Russian War Minister Dimitri Aleksevich Miliutin now recalled brilliant engineer General Franz Eduard Ivanovich Todleben, who had directed the defense of Sevastopol during the Crimean War. He advised that Pleven be encircled and its garrison starved into submission. Osman Pasha, having twice defeated a force double his own in size, would have preferred a withdrawal while it was still possible, but the battle had captured the attention of Europe and created a positive image of Ottomans as heroic and tenacious fighters. Sultan Abdul Hamid therefore ordered him to hold out and promised to send a relief force.
The Russians committed 120,000 men and 5,000 guns to the siege. They also placed Todleben in charge of siege operations. Other Russian forces under General Ossip Gourko ravaged the countryside, preventing Ottoman supply columns from reaching Pleven from the south. The Russians also easily defeated and turned back the sultan's poorly trained relief force.
Winter closed in and the Ottoman defenders at Pleven, short of ammunition, were soon reduced to starvation. Osman Pasha knew his only hope was a surprise breakout. On the night of December 9–10 the Ottomans threw bridges across the Vid River to the west, then advanced on the Russian outposts. The Ottomans carried the first Russian trenches and the fighting was hand-to-hand. At this point, Osman Pasha was wounded and his horse shot from beneath him.
Rumors of his death led to panic among the Ottoman troops, who broke and fled. Osman Pasha surrendered Pleven and its 43,338 defenders on December 10. Although the Russians treated Osman Pasha well, thousands of Ottoman prisoners perished in the snows on their trek to captivity, and Bulgarians butchered many seriously wounded Ottoman prisoners left behind in military hospitals. Some 34,000 allied troops perished in the siege. With the Russians threatening Constantinople itself, in February 1878 the Ottomans sued for peace.
Russia imposed harsh terms in the Treaty of San Stefano on March 3, 1878, leaving the Ottoman Empire only a small strip of territory on the European side of the Straits. Romania, Serbia, and Montenegro were enlarged, but the major territorial change was the creation of a new large autonomous Bulgaria, including most of Macedonia from the Aegean Sea to Albania. This would make Bulgaria the largest of the Balkan states, though the assumption was that it would be dominated by Russia. The Battle of Pleven is therefore regarded by Bulgarians as marking the birth of their nation. The treaty did not last, however. Britain and Austria-Hungary threatened war if it was not revised, and Russia agreed to an international conference that met in Berlin in June and July 1878.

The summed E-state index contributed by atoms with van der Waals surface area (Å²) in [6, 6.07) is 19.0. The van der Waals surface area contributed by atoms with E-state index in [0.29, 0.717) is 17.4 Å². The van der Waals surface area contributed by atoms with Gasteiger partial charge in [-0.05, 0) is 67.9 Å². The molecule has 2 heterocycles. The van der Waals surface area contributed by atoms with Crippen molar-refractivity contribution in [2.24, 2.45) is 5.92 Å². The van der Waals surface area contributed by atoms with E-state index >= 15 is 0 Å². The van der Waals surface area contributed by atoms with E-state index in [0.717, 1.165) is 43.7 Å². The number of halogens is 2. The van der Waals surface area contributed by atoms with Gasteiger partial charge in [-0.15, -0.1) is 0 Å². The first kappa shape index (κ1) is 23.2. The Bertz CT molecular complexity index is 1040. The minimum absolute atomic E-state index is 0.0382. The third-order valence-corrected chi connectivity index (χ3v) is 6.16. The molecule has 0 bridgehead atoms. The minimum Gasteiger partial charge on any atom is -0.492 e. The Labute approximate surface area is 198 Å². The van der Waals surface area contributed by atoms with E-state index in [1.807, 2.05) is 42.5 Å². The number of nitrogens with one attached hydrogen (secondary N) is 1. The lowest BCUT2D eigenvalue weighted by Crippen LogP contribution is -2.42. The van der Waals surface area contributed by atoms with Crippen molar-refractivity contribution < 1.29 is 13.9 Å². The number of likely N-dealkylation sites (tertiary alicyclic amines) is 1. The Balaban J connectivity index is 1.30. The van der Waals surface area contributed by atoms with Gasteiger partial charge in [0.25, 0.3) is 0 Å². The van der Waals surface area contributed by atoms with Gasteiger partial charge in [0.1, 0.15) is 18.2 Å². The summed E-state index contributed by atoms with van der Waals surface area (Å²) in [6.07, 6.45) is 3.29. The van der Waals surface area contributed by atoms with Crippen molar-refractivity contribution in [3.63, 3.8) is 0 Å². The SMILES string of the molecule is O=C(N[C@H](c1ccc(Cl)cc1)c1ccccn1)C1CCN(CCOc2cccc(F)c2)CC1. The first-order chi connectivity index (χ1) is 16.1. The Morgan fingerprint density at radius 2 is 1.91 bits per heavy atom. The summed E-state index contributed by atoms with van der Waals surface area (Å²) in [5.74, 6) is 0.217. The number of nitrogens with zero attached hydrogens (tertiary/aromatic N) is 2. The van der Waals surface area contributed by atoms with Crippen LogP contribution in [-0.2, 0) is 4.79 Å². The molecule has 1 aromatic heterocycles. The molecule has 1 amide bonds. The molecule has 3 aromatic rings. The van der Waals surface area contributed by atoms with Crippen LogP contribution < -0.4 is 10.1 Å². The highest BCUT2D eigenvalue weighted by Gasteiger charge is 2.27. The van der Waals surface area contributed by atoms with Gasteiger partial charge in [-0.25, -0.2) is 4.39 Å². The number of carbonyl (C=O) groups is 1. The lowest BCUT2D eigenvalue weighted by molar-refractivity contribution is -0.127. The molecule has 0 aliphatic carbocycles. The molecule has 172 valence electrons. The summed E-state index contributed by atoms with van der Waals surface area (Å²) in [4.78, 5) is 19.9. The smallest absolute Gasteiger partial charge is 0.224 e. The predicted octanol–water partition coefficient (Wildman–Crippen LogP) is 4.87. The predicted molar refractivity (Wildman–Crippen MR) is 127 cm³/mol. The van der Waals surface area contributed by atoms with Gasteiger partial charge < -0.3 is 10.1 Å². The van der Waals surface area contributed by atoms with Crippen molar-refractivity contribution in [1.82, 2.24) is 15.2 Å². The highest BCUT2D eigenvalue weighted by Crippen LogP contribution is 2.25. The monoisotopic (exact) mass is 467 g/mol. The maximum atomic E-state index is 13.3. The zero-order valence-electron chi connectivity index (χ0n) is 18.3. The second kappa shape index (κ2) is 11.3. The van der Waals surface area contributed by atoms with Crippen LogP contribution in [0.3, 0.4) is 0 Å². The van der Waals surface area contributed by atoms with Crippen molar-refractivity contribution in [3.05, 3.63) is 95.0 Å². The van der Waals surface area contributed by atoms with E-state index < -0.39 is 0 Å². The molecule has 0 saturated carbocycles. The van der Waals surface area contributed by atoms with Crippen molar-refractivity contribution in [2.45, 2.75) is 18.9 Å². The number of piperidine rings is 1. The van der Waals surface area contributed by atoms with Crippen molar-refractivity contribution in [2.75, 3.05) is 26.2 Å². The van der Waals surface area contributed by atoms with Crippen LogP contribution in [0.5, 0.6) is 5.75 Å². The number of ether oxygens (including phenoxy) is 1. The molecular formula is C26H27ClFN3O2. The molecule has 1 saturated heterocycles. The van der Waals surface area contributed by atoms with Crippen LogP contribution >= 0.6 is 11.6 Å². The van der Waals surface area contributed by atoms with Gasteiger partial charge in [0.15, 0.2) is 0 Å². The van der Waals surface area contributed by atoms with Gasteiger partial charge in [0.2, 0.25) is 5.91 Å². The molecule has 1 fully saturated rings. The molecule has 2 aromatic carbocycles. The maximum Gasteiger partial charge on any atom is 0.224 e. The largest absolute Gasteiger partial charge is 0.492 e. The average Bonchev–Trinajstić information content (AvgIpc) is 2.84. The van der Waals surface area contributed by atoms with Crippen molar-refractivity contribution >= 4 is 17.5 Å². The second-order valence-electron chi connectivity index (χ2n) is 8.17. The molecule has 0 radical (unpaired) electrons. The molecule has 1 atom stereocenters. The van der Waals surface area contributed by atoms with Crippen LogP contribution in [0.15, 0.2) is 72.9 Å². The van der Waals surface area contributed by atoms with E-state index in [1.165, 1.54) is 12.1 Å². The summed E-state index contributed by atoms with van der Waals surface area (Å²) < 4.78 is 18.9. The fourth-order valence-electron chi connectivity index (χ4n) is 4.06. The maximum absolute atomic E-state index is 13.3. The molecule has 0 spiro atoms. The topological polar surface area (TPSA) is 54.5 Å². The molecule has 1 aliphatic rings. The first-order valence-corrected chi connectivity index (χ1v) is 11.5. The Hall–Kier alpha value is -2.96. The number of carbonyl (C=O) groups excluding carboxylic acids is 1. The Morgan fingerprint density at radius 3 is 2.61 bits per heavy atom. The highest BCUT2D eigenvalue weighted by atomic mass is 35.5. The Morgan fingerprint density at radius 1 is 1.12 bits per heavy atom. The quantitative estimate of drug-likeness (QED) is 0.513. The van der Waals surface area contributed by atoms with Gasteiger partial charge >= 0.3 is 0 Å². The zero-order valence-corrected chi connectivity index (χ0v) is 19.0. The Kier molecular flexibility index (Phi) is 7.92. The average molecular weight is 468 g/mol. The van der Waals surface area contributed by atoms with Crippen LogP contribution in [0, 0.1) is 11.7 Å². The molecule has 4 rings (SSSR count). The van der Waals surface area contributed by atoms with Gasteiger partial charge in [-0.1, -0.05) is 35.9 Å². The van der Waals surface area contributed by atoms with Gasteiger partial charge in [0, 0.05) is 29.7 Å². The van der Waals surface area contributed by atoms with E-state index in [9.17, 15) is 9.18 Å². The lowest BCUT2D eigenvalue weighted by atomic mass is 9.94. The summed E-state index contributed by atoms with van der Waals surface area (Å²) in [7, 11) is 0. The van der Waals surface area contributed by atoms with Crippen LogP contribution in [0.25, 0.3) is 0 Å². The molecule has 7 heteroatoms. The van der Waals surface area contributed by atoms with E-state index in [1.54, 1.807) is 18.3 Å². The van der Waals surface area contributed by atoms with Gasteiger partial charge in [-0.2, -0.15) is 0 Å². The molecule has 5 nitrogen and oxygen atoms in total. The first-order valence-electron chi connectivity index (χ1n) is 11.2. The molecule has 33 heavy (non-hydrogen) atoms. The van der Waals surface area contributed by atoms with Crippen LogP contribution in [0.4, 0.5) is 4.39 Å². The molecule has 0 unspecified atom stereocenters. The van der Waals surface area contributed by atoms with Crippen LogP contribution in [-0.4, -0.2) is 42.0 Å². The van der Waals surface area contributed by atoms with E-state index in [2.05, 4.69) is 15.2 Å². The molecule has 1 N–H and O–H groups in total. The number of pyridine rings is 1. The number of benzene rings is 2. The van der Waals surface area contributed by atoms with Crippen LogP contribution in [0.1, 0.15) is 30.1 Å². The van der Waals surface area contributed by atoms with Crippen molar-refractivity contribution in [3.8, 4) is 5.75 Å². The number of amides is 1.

Under the terms of the Treaty of Berlin, Bulgaria was divided into three parts: Bulgaria proper (the northern section) became an autonomous principality subject to tribute to the sultan. Eastern Rumelia, the southeastern part, received a measure of autonomy; and the rest of Bulgaria was restored to the sultan. Romania, Serbia, and Montenegro all became independent, and Greece received Thessaly. Russia received from Romania the small strip of Bessarabia lost in 1856 and territory around Batum, Ardahan, and Kars that it had conquered in the Caucasus, while Romania had to be content with part of the Dobrudja. Austria-Hungary secured the right to occupy and administer, though not annex, Bosnia and Herzegovina.
The region continued to smolder, however. During 1912–1913 there were two Balkan Wars, both of which threatened to become wider conflicts. Then in June 1914 the assassination of Austrian archduke Franz Ferdinand led to a third Balkan War that this time became World War I. The military lesson of the Siege of Pleven, that modern machine weapons gave superiority to the defense, was soon to be relearned. Spencer C. Tucker
Kinross, Lord John Patrick Balfour. The Ottoman Centuries: The Rise and Fall of the Turkish Empire. New York: Morrow, 1977; Herbert, Frederick William von. The Defense of Plevna, 1877. Ankara, Turkey: Ministry of Culture, 1990; Sumner, B. H. Russia and the Balkans, 1870–1880. Oxford: Oxford University Press, 1937.
Spencer C. Tucker